Electrode potentials and Bond energy

In summary, both b and c are incorrect. Adding water has no effect on the emf of a voltaic cell. Increasing the temperature does not have an effect on the cell emf.
  • #1
24
0

Homework Statement


1st question:A voltaic cell is made up of mg2+/mg half-cell and fe3+/fe2+ half-cell. Which of the following statement are correct?
a.addition of water to the fe3+/fe2+ half-cell has no effect on cell emf.
b.increasing the temperature has no effect on the cell emf.
c.Addition of the aqueous naoh to mg2+/mg half-cell decreases the cell emf.

2nd question:Which of the enthalpy change of the following reactions can only be obtained by application of Hess' Law.
a.The hydration of anhydrous copper sulphate to form crystal of CuSo4.5H2O
b.The formation of methane from its elements
c.The combustion of glucose c6h12o6.


Homework Equations





The Attempt at a Solution


1st question:I understand a is correct as water decreases concentration of both to the same extent.But i have no idea why b and c are wrong.

2nd question:The answer is both a and b are correct.But i know that enthalpy change of formation of methane can be obtained by calculating bond energy,so formation of methane can be obtained by other methods and not just Hess law!?
 
Physics news on Phys.org
  • #2
1. The EMF of cell depends on the reaction quotient of the redox reaction, the overall cell reaction. (Read: Chemical Equilibrium).

Now, changing temperature definitely changes the reaction quotient of the reaction for the same concentrations.

Please first determine which would be the anode and which would be the cathode (Look for electrochemical series), write down the half-cell reaction, try adding NaOH to the Magnesium half cell, and figure out what happened. Post here what you thought.

2. You may find out the enthalpy by individual bonds, but that's a tight situation, but gives answer in most the cases. What I means is you would like to calculate the energy required to break C-C bonds from graphite, H-H bonds from H2 gas, calculate the energy released in forming C-H bonds in methane. That's OK, until you know how many or which bond (Single or double, Partial, etc.) to break.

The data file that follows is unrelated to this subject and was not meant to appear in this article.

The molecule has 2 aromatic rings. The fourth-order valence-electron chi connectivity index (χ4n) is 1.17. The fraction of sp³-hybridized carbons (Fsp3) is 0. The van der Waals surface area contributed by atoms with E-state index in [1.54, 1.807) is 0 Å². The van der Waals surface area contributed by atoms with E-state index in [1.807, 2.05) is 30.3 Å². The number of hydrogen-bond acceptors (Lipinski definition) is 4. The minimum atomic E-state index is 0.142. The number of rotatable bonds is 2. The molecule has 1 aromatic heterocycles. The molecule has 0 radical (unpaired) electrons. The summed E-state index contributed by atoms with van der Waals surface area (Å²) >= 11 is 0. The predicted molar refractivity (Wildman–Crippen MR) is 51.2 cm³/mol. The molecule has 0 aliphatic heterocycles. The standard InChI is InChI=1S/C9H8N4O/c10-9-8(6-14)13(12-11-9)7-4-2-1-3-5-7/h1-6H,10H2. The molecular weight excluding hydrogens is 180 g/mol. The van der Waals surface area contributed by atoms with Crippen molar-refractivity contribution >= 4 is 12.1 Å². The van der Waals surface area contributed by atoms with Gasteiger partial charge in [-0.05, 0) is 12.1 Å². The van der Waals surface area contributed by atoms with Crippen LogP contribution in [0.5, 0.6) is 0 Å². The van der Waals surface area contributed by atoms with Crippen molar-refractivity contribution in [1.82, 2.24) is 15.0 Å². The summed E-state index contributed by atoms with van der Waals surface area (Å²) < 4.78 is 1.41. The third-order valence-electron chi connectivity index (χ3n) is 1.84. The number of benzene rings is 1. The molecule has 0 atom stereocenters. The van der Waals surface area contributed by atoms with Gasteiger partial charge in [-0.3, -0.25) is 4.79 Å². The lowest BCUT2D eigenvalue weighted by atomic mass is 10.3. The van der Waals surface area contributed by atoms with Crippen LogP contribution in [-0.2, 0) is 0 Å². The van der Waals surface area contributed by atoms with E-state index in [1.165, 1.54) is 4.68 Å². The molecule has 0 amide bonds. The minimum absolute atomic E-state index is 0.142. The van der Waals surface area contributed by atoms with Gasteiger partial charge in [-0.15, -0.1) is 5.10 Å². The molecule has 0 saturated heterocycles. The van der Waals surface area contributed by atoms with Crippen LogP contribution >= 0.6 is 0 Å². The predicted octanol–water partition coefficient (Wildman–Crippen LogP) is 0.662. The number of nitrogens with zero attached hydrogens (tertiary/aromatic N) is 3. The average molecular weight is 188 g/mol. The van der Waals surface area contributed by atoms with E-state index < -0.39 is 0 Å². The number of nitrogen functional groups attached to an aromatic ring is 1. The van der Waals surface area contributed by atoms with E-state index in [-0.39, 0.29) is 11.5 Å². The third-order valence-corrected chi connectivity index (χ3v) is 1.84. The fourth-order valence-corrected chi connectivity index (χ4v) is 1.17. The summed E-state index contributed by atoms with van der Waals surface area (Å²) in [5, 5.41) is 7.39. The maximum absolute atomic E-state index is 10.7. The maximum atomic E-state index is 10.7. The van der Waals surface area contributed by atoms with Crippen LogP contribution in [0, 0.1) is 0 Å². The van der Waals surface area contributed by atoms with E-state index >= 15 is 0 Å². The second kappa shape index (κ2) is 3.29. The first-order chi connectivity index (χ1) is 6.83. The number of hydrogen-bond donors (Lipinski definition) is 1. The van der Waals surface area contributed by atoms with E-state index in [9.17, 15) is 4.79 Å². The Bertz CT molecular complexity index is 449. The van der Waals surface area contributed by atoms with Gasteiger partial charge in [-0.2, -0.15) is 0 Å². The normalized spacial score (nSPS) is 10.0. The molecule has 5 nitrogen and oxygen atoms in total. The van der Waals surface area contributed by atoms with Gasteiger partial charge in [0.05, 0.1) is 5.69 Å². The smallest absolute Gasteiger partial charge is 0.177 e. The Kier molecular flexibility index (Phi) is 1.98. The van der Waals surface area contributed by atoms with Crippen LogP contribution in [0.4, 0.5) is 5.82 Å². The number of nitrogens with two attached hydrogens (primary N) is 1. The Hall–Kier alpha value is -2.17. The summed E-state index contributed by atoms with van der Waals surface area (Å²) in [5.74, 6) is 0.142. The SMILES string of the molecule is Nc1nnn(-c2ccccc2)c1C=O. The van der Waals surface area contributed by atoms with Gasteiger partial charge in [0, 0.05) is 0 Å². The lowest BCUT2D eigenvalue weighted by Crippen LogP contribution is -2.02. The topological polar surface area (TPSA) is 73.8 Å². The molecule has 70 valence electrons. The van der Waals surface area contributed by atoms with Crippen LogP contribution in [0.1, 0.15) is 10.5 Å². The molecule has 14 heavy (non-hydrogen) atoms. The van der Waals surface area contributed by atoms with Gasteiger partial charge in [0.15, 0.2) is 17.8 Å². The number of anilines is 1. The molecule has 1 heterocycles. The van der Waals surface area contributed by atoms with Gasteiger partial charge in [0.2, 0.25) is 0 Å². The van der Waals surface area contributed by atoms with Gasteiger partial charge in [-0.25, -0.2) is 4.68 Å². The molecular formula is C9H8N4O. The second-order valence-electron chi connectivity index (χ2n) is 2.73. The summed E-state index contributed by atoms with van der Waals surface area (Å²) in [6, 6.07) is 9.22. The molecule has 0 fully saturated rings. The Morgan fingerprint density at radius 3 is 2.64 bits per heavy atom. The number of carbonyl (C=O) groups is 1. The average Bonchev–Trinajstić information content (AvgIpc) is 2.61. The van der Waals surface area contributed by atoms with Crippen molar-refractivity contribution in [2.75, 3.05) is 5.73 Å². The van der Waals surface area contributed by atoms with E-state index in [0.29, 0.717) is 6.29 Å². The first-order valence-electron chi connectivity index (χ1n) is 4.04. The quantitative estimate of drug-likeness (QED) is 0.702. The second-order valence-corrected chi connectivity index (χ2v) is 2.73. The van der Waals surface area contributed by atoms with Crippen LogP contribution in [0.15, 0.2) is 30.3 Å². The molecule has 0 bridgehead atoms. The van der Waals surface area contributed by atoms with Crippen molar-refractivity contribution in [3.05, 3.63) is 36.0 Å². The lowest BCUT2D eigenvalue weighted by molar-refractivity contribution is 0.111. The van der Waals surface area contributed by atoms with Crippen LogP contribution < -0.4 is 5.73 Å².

Hess Law reduces the load to only knowledge required that methane has 4 C-H bonds.
 
  • #3
AGNuke said:
1. The EMF of cell depends on the reaction quotient of the redox reaction, the overall cell reaction. (Read: Chemical Equilibrium).

Now, changing temperature definitely changes the reaction quotient of the reaction for the same concentrations.

Please first determine which would be the anode and which would be the cathode (Look for electrochemical series), write down the half-cell reaction, try adding NaOH to the Magnesium half cell, and figure out what happened. Post here what you thought.

2. You may find out the enthalpy by individual bonds, but that's a tight situation, but gives answer in most the cases. What I means is you would like to calculate the energy required to break C-C bonds from graphite, H-H bonds from H2 gas, calculate the energy released in forming C-H bonds in methane. That's OK, until you know how many or which bond (Single or double, Partial, etc.) to break.

Hess Law reduces the load to only knowledge required that methane has 4 C-H bonds.
For question 1: Mg2+ +2electrons -> Mg E“ =-2.38v
If we were to add Naoh, E“ becomes even more negative? As magnesium hydroxide is formed and mg2+ has a even lower tendency to be reduced. Thus Ecell increases and not decreases?

Fro question 2: The idea is that i am able to calculate enthalpy change by taking total bond formed minus total bond broken.But the answer is asking 'ONLY' be obtained by application of Hess law,which in this case (B) can be obtained by both hess law and calculating Bond energy?
 
  • #4
chewchun said:
Mg2+ +2electrons -> Mg E“ =-2.38v

Actually, its the other way round.[tex]Anode:M\!g\rightarrow M\! g^{2+}+2e^-; E^{\circ}=-2.36\; V[/tex][tex]Cathode:F\!e^{3+}+e^-\rightarrow F\!e^{2+};E^{\circ}=0.77\;V[/tex][tex]E^{\circ}_{cell}=E^{\circ}_{cathode}-E^{\circ}_{anode}=3.15\;V[/tex]

Now, adding aqueous NaOH, things changes. Now, [tex]Anode:N\!a\rightarrow N\! a^{+}+e^-; E^{\circ}=-2.71\; V[/tex][tex]E^{\circ}_{cell}=E^{\circ}_{cathode}-E^{\circ}_{anode}=3.48\;V[/tex]

See, EMF has increased. The problem arose from choosing the wrong electrodes. See to it that the cell type is Voltaic, which produces electricity, hence have positive EMF. Thus couple more attuned to oxidation is negative terminal and reduction one is positive terminal. And Oxidation always takes place at anode, irrespective of cell type.